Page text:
* publish only stories that met some threshhold

In the long term I’d prefer the second, but while I’m getting things to work the first seems preferable.

My first attempt involved setting up a Twitter feed and using the Twitter Ruby gem to publish the new stories to it as I scored them. This worked, but it wasn’t a pleasant way to consume them, and anyway it quickly ran afoul of Twitter’s rate limits.

I decided a blog of batched stories would be better, and so then I spent several hours grappling with Ruby gems for WordPress, Tumblr, Blogger, Posterous, and even LiveJournal [!] without much luck. (Most of the authentication APIs were for more heavy-duty use that I cared about — I just wanted to post to a blog using a stored password.)

Finally I got Blogger to work, and after some experimenting I decided the best approach would be to post once an hour, all the new stories since the last time I posted. Eventually I realized that I should rank the stories by interesting-to-Joel-ness, so that the ones I’d most want to read would be at the top:

and the ones I want to read least would be at the bottom:

The blog itself is at


Step 9 : Automate

This part was pretty easy with two cron jobs. The first, once an hour, goes to the Hacker News API and retrieves all new unknown stories (up to a limit of like 600, which should never be hit in practice). It then scores them with the last saved model and adds them to the database. In practice, the API isn’t working half the time.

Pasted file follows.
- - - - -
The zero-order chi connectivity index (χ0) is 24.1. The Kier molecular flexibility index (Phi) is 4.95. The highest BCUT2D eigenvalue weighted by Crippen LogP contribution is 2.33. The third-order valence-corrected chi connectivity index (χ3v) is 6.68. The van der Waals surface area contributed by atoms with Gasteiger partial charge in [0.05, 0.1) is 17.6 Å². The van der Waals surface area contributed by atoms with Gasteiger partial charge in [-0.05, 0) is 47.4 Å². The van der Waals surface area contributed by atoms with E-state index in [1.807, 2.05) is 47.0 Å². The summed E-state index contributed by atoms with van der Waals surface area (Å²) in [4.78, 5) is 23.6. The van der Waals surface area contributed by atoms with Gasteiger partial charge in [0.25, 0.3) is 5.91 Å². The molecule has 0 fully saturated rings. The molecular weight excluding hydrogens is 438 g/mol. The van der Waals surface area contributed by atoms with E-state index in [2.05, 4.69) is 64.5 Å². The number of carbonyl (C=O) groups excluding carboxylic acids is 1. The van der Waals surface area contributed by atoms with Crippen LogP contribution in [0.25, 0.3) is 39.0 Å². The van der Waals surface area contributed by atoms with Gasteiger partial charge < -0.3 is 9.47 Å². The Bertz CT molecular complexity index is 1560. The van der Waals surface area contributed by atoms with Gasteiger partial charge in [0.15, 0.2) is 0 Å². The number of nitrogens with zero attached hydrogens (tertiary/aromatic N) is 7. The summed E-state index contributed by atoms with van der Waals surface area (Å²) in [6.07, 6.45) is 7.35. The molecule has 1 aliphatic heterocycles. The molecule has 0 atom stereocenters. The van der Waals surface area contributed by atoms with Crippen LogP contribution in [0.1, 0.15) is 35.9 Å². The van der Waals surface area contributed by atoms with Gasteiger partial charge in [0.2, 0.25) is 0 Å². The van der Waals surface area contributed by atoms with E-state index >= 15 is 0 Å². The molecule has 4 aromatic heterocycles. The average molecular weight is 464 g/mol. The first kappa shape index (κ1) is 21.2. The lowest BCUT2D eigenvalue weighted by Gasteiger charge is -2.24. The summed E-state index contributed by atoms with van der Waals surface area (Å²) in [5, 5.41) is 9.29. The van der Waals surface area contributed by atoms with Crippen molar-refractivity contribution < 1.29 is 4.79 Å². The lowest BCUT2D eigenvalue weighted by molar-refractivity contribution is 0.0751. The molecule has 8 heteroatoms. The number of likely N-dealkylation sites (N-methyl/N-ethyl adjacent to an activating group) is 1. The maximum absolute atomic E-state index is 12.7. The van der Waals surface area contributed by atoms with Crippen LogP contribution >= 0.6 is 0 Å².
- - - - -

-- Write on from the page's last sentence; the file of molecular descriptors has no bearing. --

The second, a few minutes later, takes all the new stories and posts them to the blog. The end result is a blog of hourly scored digests of new Hacker News posts.

Step 10 : Improve the Model

The model can only get better with more training data, which requires me to judge whether I like stories or not. I do this occasionally when there’s nothing interesting on Facebook. Right now this is just the above command-line tool, but maybe I’ll come up with something better in the future.

Step 11 : Profit

I’m still trying to figure this one out. If you’ve got any good ideas, the code is here.

33 thoughts on “Hacking Hacker News

  1. Espen

    Wonderful, I really enjoy these “gather data and predict outcome” – posts. Did a similiar effort to lotto numbers a couple of months ago. Didn’t publish the code in the off chance that anyone would actually win anything by using my code.

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  3. Sitaktif

    Cool, I really like the idea!

    I think this could even be developed by trying to give a higher score to items with “unusual” titles. I say that because I am concerned about falling in the trap of reading always articles on the same subject. I want to be able to see items with these new “unusual” subjects (eg. the ones that have words that are not common (yet) in the DB).

  4. Reinder